Help me help my sister
July 29, 2006 6:13 AM   Subscribe

My sister was ditched by her friends in high school. It's been almost three years and she still has very few friends. It has also led to her having low self esteem. How can i help her?

When my sister was in high school, she had a group of friends that were not really friends at all. They went out, organised get togethers, and basically lived very social lives, but never invited her. She didn't do anything about it and has had virtually zero contact from them since leaving school. She tried, but they did not reciprocate (even ditching her 18th birthday). On top of this her end of year marks were much lower than she expected and as a result her self esteem got hammered.

She went to work in an office with a very small, much older, staff a few months after finishing school, so she didn't have much social interaction with peole her own age. She started university this year and has made 2 or 3 good friends, but they don't live locally and getting together with them is rather hard. On top of this, she is really hesistant to ask people to do things with her because she is scared of rejection. As a result, she is not making any new friends and the hole she is in just seems to be getting deeper.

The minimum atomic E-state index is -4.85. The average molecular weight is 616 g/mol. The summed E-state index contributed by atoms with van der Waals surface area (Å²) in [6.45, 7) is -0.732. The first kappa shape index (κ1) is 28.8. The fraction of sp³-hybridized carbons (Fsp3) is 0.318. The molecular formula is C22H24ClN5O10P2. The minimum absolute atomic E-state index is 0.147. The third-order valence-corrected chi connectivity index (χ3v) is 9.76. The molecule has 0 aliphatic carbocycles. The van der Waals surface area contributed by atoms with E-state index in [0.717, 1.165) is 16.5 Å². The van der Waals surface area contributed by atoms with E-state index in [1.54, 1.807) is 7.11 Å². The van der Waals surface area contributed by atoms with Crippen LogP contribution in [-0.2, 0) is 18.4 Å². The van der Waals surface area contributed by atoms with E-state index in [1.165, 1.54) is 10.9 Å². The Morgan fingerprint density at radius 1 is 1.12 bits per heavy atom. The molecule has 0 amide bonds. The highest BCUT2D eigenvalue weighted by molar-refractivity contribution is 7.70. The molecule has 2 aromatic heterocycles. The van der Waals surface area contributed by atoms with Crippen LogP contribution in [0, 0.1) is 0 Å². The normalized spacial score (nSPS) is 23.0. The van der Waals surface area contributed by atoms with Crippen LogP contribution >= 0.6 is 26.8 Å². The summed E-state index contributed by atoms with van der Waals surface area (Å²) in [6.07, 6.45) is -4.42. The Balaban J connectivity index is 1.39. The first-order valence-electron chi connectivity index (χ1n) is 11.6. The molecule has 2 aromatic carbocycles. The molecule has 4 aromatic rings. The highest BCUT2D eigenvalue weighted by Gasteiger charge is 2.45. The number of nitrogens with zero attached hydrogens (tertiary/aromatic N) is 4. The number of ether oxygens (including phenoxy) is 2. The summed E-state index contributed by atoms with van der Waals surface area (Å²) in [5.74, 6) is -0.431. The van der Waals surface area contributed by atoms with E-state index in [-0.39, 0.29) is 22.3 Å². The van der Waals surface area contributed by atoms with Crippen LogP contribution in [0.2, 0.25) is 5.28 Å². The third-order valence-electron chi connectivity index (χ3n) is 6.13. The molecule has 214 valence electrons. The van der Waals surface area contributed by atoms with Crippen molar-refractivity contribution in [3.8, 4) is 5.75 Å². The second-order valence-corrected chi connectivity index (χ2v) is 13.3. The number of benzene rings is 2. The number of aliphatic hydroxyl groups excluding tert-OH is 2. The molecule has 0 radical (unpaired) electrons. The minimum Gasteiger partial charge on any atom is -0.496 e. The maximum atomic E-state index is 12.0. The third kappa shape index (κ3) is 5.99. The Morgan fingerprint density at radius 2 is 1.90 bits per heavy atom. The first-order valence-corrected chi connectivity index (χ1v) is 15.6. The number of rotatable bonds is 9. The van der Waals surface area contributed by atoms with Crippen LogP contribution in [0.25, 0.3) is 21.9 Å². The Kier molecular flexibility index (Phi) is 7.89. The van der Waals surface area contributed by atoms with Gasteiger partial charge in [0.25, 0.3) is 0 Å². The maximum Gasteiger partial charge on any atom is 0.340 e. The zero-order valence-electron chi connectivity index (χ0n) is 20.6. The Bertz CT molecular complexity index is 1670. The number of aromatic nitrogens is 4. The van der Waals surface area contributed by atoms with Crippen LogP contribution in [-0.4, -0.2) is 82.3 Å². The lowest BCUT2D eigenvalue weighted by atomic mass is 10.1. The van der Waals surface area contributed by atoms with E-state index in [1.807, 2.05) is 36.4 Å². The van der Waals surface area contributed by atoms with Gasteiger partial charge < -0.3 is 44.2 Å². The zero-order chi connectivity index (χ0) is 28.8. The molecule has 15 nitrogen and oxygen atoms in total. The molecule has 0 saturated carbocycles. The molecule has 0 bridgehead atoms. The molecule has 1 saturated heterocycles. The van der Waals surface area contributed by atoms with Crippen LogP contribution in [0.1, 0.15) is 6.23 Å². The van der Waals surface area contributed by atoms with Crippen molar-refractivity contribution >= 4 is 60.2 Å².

She has sort of become part of my circle of friends, but when we are out, I can tell she feels awkward and would much rather be surrounded by friends that are her own. I can also tell that she doesn't want to be treated as a charity case.

Now to my point. It's her 21st birthday next year. I know that she wants a party. I'm scared she's not going to have anyone to invite. How can I help her make friends?

We are at different universities but still both live at home if that helps. By the way, we also live somewhere where legal drinking age is 18, if that widens my options at all.

Any suggestions?
posted by anonymous to Human Relations (15 answers total) 5 users marked this as a favorite
It is very sweet that you're so concerned about your sister. But, really, this is her problem, not yours. It sounds like she wasn't very good at finding friends while she was in high school.

Living at home while attending university is, IMHO, a challenge for making friends. If her uni is a campus where a lot of people live in dormitories or in shared houses/apartments, that is where a lot of the social scene happens!

I'd suggest that you suggest to her that she joins some clubs/societies at uni that interest her. The more friends that she makes, the more likely it is that she goes out.

I'd also recommend that she get into her uni's volunteer program. She'll meet people her age and they will likely (because they are already volunteering), nice people who will make for nice friends.

Don't worry about her party.
posted by k8t at 6:41 AM on July 29, 2006